In one embodiment, upon verification of MC 200's posture and identity, PDP 250 may confirm that MC 200 is a manageability device using the credentials that MC 200 presented to PDP 250. In one embodiment, the credentials presented to PDP 250 may include MC 200's identity, identifying itself as a manageability core (configured by the information technology department, or by a trusted 3rd party). MC 200's identity in various embodiments include a higher level identity (e.g., a Device Identity, a TPM identity, EAP Identity, and User/IT Identity) that is used by PDP 250 to verify the assertion MC 200 is a manageability core. In one embodiment, the credentials bind the MAC address of MC 200 with its MC identity (e.g., by including the MAC address in the signing of the credential). The MAC address includes the identity that is understood by the lower-level wireless network components, such as the AP. Thus, in one embodiment, binding the higher level MC identity with the MAC address verifies the assertion that both belong to the same MC. According to embodiments of the present invention, since the wireless network security is based on the MAC identity, the NetPolicyIEs may include the MAC addresses of the AP and MC 200.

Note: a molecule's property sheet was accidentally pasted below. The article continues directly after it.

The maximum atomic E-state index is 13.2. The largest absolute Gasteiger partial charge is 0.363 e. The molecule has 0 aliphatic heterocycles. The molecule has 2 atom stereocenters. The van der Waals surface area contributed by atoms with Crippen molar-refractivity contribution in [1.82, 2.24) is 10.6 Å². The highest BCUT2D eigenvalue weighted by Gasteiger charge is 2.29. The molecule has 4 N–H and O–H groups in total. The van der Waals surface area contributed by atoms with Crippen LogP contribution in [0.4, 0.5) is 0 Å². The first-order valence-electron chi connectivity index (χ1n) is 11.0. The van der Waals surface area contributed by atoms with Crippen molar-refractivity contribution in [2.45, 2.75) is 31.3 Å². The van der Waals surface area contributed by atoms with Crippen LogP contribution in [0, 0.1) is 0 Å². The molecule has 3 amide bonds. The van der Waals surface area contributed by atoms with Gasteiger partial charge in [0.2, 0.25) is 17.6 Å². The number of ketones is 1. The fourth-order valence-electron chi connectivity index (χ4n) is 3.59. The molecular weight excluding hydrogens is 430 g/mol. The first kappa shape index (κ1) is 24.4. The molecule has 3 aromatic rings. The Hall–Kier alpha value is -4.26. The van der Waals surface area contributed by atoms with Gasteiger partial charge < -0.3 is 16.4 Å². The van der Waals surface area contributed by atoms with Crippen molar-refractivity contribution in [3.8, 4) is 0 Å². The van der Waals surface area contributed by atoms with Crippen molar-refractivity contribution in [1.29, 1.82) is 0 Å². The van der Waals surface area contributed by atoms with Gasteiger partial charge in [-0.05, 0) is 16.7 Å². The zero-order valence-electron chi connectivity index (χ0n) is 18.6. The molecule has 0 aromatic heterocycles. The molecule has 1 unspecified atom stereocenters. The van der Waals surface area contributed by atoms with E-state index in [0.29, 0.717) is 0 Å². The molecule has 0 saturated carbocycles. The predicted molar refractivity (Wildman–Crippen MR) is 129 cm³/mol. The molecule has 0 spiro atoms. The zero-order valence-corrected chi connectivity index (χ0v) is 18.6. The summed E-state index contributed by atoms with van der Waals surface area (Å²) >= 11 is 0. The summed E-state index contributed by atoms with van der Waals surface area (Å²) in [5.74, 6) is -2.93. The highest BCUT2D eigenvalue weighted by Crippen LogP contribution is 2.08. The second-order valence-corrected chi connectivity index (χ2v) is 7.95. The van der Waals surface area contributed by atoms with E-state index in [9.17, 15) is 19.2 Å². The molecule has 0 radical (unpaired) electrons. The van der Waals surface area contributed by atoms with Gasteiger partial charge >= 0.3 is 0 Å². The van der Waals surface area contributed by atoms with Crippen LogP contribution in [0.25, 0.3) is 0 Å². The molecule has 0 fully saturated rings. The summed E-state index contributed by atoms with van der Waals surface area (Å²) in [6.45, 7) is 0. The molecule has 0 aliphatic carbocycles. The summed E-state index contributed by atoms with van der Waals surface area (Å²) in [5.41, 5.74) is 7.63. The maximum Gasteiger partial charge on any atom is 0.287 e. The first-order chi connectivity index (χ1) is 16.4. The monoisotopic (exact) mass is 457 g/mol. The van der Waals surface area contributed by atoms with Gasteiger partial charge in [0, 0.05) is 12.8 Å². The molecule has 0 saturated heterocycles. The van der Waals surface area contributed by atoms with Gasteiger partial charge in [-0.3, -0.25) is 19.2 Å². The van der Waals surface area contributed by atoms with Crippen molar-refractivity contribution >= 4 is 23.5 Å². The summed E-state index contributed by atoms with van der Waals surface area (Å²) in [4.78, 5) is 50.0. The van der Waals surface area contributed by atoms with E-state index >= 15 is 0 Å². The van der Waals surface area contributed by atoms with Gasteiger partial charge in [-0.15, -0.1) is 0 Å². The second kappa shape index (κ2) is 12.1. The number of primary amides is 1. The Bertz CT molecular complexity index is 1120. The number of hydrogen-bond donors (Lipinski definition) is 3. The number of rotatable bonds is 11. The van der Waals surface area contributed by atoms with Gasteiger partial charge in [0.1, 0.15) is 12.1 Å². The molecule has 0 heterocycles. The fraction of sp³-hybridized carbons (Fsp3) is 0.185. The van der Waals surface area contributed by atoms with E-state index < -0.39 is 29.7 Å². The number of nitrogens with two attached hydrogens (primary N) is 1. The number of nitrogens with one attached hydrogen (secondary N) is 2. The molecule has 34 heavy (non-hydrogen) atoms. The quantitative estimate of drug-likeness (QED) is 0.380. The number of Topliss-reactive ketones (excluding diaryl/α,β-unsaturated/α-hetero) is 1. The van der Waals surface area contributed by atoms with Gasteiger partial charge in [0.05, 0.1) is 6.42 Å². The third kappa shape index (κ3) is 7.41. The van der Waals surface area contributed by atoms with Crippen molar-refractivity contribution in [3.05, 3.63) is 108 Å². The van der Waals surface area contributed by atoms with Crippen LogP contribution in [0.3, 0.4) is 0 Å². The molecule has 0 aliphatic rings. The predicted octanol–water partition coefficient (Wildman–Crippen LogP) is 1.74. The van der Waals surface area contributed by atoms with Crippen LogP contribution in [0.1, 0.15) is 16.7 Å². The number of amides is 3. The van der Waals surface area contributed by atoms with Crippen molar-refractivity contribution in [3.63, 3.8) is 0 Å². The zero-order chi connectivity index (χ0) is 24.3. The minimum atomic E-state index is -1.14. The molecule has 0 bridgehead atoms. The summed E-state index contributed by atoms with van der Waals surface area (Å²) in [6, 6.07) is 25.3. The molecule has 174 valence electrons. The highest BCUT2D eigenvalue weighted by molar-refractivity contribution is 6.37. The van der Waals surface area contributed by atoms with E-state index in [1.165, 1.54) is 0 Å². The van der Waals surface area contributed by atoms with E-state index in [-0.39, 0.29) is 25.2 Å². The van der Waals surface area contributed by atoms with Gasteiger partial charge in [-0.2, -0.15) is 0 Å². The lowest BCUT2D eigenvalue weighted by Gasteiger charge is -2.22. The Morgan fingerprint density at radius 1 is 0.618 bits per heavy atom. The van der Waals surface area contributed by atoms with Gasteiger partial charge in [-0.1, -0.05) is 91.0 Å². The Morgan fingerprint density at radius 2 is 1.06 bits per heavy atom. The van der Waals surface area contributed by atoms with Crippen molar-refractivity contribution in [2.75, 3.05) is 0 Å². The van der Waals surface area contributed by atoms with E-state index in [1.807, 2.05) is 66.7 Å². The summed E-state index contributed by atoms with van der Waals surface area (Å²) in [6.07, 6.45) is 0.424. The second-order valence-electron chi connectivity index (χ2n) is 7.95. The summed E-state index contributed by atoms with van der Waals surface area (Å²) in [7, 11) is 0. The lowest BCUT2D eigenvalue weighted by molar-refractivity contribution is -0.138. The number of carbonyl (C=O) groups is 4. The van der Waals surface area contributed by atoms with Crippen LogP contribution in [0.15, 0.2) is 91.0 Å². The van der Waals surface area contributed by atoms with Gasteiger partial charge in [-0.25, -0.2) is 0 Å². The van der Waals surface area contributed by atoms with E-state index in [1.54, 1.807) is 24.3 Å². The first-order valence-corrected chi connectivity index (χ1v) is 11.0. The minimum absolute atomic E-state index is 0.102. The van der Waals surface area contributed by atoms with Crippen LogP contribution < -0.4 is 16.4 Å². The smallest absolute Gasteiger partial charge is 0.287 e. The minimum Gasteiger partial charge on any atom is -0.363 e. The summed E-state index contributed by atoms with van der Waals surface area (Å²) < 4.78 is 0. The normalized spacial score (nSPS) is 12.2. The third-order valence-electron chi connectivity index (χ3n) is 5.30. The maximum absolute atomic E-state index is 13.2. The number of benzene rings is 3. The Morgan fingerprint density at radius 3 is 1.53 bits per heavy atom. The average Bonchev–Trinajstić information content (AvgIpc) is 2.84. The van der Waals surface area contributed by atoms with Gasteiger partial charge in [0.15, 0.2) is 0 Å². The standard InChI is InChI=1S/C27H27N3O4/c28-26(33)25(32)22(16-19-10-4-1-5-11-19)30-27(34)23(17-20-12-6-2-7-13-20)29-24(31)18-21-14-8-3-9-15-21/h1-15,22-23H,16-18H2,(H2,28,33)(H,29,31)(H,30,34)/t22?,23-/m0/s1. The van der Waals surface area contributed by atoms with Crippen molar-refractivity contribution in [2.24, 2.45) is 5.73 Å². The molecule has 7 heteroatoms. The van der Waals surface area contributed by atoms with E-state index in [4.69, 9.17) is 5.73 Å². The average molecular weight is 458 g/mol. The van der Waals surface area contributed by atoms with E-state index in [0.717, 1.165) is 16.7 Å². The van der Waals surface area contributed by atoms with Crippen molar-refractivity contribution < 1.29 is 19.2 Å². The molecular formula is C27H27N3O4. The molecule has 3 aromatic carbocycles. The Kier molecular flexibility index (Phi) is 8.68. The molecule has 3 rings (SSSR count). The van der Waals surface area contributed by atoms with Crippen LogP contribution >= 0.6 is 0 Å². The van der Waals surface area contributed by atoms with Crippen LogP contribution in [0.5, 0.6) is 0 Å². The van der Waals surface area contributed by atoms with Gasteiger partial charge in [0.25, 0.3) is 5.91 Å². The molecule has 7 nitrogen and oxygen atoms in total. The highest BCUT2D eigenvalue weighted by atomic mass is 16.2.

Upon confirmation that MC 200 is a manageability device (as described above), PDP 250 may create a NetPolicyIE for MC 200 and deliver the NetPolicyIE to MC 200 and AP 225 via the initially established secure tunnel. In one embodiment, if MC 200 disconnects from the network and subsequently reconnects, MC 200 may established a new secure tunnel between MC 200 and PDP 250 utilizing the previously propagated NetPolicyIEs (instead of the basic startup information established by the system administrator). Thus, for example, MC 200 may store the NetPolicyIEs received from PDP 250 initially, and when attempting to reconnect to the same PDP, MC 200 may utilize the same NetPolicies to establish a new secure tunnel. According to this example, once the new secure tunnel is established, MC 200 and PDP 250 may once again confirm that MC 200 is a manageability device by communicating within the secure tunnel. Once confirmed, PDP 250 and MC 200 may then renegotiate new NetPolicyIEs and these new NetPolicyIEs may be propagated to MC 200 and AP 225 via the protected tunnel. MC 200 may utilize these new NetPolicyIEs during its session on Wireless Network 100 and utilize the new NetPolicyIEs thereafter to reconnect to PDP 250.